The ultimately depressing thing about TAFE is that it is job-tied and considered to be a success if your students walk straight into full-time jobs in that industry. Students come in expecting to be able to get a job after your course, but in reality, there may be very few real jobs. The TAFE teacher needs to educate them to cope with the wider world than their industry.

    I have a son who is one of the anarchists you describe. Going on 16. Smart kid, but school has never really fitted him. He contains himself, and gets through it – Mr 65% he calls himself, because he reckons that’s the mark he can get with a little bit of work.

    The IT dynamo I see at home, the social networker, the negotiator, the innovator, the self-learner I see must shrivel as he enters the school gate. I want him to finish school, and I’d LIKE him to do some tertiary study (again, because I think it opens the doors, blah blah) but sometimes I wonder about it all. Did Crazy John or Dick Smith go to uni??

    On the other hand, at school he does coast. I reckon if he put in effort and got success from that, he might actually find SOME of the work more interesting and find the whole shebang more satisfying. Develop a spiralling process of effort begat success begat satisfaction begat interest begat effort.

    I keep trying different incentives to get him on the bottom curve of this spiral.

    What I really want is for him to have teachers who recognise his spark, and his willingness to learn and engage … sometimes this happens, but I don’t count on it. We do what we can at home to keep his fires burning AND try to get more than 65% out of him.

  4. fozmeadows says:

    Hi Suze,

    At school, I was a bit like your son. I was bright, I fiercely resented the way I was taught English, which by rights should’ve been my best and favourite subject, and felt generally coralled at every oportunity. I was extremely fortunate to have the guidance and confidence of several amazing teachers, without whom, it seems likely in retrospect, I never would’ve maintained enough enthusiasm for the idea of pushing through school at a level above coasting to get the marks I did. Coasting is what I did in other people’s classes, because I could afford to, and because I was driven by my own projects in my own time, which meant that school, in giving me no scope to investigate these projects, was a direct imposition on my time and a barrier to my own enthusiasm.

    These great teachers circumvented that. They made me passionate, not about the curriculum, which they often criticised themselves, but about ideas. The fact that they were willing to agree with me about the problems in the system – and, indeed, describe aspects of it that imposed on or curbed their own ideals, things I otherwise wouldn’t have considered or even heard about – served to bolster my cynicism, but it also took away some of my hopelessness, and made me trust their judgement. Once I realised that a most of getting through the objectionable schooling was all about pragmatism, it gave me the mental leeway to deal with it appropriately, to stop ramming my head against a brick wall and start being just a teensy bit subversive. If particular subjects were weighted more heavily than others, I could afford to slack off without damaging my marks, because the curve would pull me up. Similarly, I knew to put in work elsewhere. I’d stopped caring about the system: and that meant, even though I was working it, that my mind was elsewhere, drafting stories in my head as I sneakily edited a manuscript or read a novel in class.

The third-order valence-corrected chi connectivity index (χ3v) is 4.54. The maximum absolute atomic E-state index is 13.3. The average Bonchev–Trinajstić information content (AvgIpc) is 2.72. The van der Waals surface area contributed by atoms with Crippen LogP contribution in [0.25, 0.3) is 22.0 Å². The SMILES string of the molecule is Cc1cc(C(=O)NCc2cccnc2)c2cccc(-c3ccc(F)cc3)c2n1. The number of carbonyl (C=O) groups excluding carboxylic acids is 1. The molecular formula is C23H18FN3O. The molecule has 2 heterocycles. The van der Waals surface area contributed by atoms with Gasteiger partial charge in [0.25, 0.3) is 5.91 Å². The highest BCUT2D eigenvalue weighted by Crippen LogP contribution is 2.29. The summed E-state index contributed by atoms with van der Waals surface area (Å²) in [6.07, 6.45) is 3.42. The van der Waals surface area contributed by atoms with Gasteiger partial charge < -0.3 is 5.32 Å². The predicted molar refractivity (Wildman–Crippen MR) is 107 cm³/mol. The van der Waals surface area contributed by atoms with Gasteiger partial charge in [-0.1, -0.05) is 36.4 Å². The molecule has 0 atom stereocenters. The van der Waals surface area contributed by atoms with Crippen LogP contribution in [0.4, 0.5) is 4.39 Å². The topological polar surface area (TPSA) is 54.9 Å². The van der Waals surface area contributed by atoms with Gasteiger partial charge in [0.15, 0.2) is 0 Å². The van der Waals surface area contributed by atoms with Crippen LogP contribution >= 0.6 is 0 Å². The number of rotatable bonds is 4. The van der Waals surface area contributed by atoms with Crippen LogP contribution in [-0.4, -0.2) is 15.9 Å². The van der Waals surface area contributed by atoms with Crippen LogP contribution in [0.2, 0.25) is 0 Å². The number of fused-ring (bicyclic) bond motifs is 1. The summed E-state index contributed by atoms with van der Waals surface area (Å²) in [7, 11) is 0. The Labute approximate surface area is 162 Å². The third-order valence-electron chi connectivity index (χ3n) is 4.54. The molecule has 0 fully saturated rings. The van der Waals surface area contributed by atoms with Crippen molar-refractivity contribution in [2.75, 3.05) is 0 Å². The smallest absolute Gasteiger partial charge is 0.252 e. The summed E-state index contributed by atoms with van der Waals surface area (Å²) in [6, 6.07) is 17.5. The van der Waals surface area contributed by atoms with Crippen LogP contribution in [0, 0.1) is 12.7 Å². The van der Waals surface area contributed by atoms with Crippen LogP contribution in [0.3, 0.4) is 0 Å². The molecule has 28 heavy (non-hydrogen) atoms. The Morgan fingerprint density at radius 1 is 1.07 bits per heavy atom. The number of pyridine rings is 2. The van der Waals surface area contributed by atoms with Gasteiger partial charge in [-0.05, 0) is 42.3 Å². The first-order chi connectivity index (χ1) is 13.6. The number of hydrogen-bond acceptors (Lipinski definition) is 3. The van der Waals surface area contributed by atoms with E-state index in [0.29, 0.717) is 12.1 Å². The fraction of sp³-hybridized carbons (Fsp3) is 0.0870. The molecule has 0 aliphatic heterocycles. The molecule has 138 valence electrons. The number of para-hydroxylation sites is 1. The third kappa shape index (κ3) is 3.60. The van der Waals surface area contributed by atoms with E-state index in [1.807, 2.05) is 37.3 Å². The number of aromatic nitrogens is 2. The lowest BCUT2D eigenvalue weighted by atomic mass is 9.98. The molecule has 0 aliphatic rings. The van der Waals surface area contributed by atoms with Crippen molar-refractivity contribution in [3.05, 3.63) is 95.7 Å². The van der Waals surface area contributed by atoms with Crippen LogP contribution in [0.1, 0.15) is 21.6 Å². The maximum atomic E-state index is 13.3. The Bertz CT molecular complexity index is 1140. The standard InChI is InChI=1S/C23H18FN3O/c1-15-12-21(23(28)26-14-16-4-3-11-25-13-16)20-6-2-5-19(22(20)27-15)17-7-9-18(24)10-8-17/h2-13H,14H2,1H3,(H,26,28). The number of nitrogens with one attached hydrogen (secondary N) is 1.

Sidenote: had Cory Doctorow’s book Little Brother been written back then, and had I read it, it would’ve revolutionised me. If your son hasn’t already read it, I strongly recommend you nudge it in his direction.

    My parents, like you, would sigh at some of my marks. Even when I did extremely well, my mother would smile and say, ‘And imagine what you could’ve got if only you’d put in some effort!’ To which I’d silently think, ‘Why bother?’

    When you said: “Students come in expecting to be able to get a job after your course, but in reality, there may be very few real jobs. The TAFE teacher needs to educate them to cope with the wider world than their industry”,

    – that, for me, pretty much sums up the problems with schooling everywhere, while simultaneously suggesting a way to fix it. We need more vocational options, yes, because more students would benefit from them than not, but the bigger job of schools should be to help students think, to show them how to learn, to have confidence in themselves and to teach them how to love ideas. I remember almost nothing from my highschool geography lessons, but I do remember the time the geography teacher gave me the benefit of the doubt, subsequently admitted fault, and in so doing, treated me briefly like a peer. That’s what stays with us from school: not raw data, but emotional, social memories, and to base our futures and curricula on entirely the opposite seems deeply anachronistic.

  5. […] ways, reflective of the wider problems of modern education. Now, when it comes to the subject of education generally and high school in particular, I am not what you would call an objective commentator: I […]